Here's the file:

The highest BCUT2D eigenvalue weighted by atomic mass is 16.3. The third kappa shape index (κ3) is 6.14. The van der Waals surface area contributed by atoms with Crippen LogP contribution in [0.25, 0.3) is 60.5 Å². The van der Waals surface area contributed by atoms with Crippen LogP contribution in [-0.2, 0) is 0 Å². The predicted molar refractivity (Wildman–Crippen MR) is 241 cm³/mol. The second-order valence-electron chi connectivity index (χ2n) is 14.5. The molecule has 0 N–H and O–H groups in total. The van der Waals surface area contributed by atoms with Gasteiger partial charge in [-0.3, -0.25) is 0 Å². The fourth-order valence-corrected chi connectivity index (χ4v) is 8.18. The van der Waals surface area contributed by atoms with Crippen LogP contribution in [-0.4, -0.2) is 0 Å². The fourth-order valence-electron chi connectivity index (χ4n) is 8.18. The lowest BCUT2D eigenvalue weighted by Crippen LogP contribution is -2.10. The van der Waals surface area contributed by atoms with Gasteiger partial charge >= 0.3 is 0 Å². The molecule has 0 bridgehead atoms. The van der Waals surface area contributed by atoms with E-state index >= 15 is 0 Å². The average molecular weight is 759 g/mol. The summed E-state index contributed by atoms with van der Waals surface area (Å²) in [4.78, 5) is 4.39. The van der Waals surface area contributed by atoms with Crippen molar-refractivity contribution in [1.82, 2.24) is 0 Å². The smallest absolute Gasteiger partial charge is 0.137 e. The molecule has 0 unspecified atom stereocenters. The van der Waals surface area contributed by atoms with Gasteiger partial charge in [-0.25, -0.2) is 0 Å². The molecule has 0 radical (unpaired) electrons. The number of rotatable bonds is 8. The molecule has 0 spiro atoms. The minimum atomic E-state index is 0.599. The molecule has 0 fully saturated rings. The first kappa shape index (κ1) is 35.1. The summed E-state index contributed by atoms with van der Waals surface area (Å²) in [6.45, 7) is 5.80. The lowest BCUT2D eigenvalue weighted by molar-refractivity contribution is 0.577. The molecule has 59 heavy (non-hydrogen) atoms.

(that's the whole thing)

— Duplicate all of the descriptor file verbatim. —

The highest BCUT2D eigenvalue weighted by atomic mass is 16.3. The third kappa shape index (κ3) is 6.14. The van der Waals surface area contributed by atoms with Crippen LogP contribution in [0.25, 0.3) is 60.5 Å². The van der Waals surface area contributed by atoms with Crippen LogP contribution in [-0.2, 0) is 0 Å². The predicted molar refractivity (Wildman–Crippen MR) is 241 cm³/mol. The second-order valence-electron chi connectivity index (χ2n) is 14.5. The molecule has 0 N–H and O–H groups in total. The van der Waals surface area contributed by atoms with Gasteiger partial charge in [-0.3, -0.25) is 0 Å². The fourth-order valence-corrected chi connectivity index (χ4v) is 8.18. The van der Waals surface area contributed by atoms with Crippen LogP contribution in [-0.4, -0.2) is 0 Å². The fourth-order valence-electron chi connectivity index (χ4n) is 8.18. The lowest BCUT2D eigenvalue weighted by Crippen LogP contribution is -2.10. The van der Waals surface area contributed by atoms with Gasteiger partial charge >= 0.3 is 0 Å². The molecule has 0 bridgehead atoms. The van der Waals surface area contributed by atoms with E-state index >= 15 is 0 Å². The average molecular weight is 759 g/mol. The summed E-state index contributed by atoms with van der Waals surface area (Å²) in [4.78, 5) is 4.39. The van der Waals surface area contributed by atoms with Crippen molar-refractivity contribution in [1.82, 2.24) is 0 Å². The smallest absolute Gasteiger partial charge is 0.137 e. The molecule has 0 unspecified atom stereocenters. The van der Waals surface area contributed by atoms with Gasteiger partial charge in [-0.25, -0.2) is 0 Å². The molecule has 0 radical (unpaired) electrons. The number of rotatable bonds is 8. The molecule has 0 spiro atoms. The minimum atomic E-state index is 0.599. The molecule has 0 fully saturated rings. The first kappa shape index (κ1) is 35.1. The summed E-state index contributed by atoms with van der Waals surface area (Å²) in [6.45, 7) is 5.80. The lowest BCUT2D eigenvalue weighted by molar-refractivity contribution is 0.577. The molecule has 59 heavy (non-hydrogen) atoms.